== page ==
An effort aimed at curbing the trafficking of human remains is steps from final legislative passage.

Sen. Neil Riser, a Columbia Republican, says his Senate Bill 179 would outline who has the right to possess human remains and under what circumstances. He said the state justice department has seized about 100 human skulls and other remains over the last decade.

The House Commerce Committee voted without opposition Monday to send the Senate-approved bill to the full House.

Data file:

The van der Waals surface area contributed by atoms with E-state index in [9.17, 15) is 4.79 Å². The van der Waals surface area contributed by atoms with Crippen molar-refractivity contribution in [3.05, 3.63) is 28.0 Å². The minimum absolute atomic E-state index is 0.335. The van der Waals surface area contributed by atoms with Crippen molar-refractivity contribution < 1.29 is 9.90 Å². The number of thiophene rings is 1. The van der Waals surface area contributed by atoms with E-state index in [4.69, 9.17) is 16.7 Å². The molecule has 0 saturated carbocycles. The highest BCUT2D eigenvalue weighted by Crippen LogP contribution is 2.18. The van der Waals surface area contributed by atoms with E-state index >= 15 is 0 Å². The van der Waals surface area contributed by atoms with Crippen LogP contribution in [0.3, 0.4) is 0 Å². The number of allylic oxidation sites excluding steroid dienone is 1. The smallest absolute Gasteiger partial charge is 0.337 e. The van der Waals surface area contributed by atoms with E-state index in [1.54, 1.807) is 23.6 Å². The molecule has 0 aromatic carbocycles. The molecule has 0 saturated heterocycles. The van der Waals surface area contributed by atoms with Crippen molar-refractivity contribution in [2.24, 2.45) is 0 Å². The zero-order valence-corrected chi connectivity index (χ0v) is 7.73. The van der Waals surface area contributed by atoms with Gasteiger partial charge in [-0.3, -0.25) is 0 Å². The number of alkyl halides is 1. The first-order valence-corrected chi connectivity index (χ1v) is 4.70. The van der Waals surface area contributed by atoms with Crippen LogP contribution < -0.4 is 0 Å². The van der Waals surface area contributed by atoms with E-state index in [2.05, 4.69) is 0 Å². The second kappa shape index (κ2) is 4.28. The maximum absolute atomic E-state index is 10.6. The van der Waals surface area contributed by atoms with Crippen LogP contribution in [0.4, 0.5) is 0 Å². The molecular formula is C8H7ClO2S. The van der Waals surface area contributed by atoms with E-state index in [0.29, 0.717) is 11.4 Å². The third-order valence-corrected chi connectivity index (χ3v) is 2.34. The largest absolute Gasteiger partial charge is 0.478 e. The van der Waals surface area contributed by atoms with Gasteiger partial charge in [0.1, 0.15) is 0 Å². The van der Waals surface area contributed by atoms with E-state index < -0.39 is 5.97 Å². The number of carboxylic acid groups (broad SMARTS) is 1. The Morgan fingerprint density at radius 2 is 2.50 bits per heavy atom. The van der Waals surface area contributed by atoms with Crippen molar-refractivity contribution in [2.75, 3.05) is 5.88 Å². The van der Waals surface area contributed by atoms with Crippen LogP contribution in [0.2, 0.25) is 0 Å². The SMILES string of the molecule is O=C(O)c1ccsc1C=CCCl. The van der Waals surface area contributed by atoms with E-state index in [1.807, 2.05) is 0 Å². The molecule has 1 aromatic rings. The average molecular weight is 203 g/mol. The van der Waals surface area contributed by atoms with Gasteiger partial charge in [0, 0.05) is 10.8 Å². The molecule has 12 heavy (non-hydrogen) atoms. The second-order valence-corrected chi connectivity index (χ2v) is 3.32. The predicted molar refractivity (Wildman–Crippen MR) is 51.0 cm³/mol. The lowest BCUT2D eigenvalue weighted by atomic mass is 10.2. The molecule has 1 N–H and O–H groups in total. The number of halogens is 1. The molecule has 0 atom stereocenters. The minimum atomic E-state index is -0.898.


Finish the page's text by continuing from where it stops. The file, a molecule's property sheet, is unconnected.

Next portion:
Riser said his bill targets “illicit sales on the internet” that traffic remains “used in rituals and different things.” The bill would not punish the handling of remains in museums or anatomical donations.

Violators of the bill’s limits would face up to a $5,000 fine and one year in prison.